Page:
Using a home video cassette that was shot during the nineties in Lugansk, a city now under Russian occupation, Clemens Poole creates a fictional protagonist onto which he projects an idealized narrative – but his character resists it and fights back.
“Compassion is an unstable emotion,” Susan Sontag wrote in Regarding the Pain of Others. In his essay-film Dima, Dmitry, Dmytro, Clemens Poole critiques the representational politics of suffering by situating an imaginary subject (a Lugansk-born narrator revisiting a childhood VHS tape), aware of its own fictionality, in a complex context: the Donbas. This device’s distancing effect reveals the viewer’s (voyeuristic) desires towards the image and the opacity of archives – using freeze-frames and rewinds, the narrator focuses on random characters in the frame, delivering precisely the individual, scopophilic narratives that he criticizes, thus creating tension. A film all the more poignant in the context of the invasion of Ukraine. (Flavia Dima)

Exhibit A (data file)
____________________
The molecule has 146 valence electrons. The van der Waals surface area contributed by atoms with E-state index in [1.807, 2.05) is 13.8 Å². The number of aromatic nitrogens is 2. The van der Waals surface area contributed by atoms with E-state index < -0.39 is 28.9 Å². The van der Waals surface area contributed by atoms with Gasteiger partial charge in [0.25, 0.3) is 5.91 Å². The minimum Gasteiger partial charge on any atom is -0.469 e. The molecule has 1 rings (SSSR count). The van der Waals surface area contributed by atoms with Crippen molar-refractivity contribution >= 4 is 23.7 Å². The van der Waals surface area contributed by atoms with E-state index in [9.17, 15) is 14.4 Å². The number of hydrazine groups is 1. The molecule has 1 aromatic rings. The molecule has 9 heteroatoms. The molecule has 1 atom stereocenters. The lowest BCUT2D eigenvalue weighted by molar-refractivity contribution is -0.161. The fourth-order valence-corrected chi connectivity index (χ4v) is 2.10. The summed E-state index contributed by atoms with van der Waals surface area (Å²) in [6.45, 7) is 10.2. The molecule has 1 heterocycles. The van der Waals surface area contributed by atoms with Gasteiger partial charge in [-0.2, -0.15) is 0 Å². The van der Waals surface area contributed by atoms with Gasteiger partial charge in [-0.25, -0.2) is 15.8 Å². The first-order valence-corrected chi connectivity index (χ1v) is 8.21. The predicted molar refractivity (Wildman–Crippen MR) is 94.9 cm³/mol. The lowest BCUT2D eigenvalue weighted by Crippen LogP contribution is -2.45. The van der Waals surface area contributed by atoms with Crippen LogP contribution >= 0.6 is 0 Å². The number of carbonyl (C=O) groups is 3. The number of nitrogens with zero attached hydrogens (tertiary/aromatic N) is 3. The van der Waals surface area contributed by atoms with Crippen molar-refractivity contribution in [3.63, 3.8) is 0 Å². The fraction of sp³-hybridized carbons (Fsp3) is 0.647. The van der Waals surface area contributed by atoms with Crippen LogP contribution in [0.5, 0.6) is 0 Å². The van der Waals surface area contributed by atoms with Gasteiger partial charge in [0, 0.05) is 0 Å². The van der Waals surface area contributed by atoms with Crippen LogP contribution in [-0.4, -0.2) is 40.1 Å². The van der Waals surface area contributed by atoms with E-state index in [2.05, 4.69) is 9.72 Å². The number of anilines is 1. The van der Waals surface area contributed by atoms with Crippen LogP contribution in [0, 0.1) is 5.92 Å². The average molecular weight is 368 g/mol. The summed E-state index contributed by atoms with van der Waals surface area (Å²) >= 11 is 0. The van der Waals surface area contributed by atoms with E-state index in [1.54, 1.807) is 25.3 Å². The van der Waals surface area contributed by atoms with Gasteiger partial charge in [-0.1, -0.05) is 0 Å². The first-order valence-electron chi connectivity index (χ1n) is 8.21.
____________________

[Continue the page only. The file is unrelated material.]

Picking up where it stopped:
Clemens Poole is an American artist living in Kyiv, Ukraine. His projects and exhibitions have been presented variously in the US and Europe. Since 2014 he has worked frequently with the art foundation IZOLYATSIA as curator of the public installations series Zahoplennya (2014), artist and producer of the guerilla performance intervention #onvacation (2015), co-curator of the exhibition Architecture Ukraine: Beyond the Front (2016), research coordinator for the curatorial initiative Zazemlennya (2019–20), and head curator of the mobile cultural centre Gurtobus (2019–20). He is also co-founder and curator of the international residency program I’ve Never Been to Tulsa.
Written, directed and edited by Clemens Poole. Voice over read by Dmytro Chepurnyi. Translation to Ukrainian by Dara Puhach. Created in participation with the Un/Archiving Post/Industry residency program at the Pokrovsk Historical Museum. Source video by Oleksiy Chepurnyi in private media collection of Urban Media Archive of the Center for Urban History of East Central Europe in Lviv.
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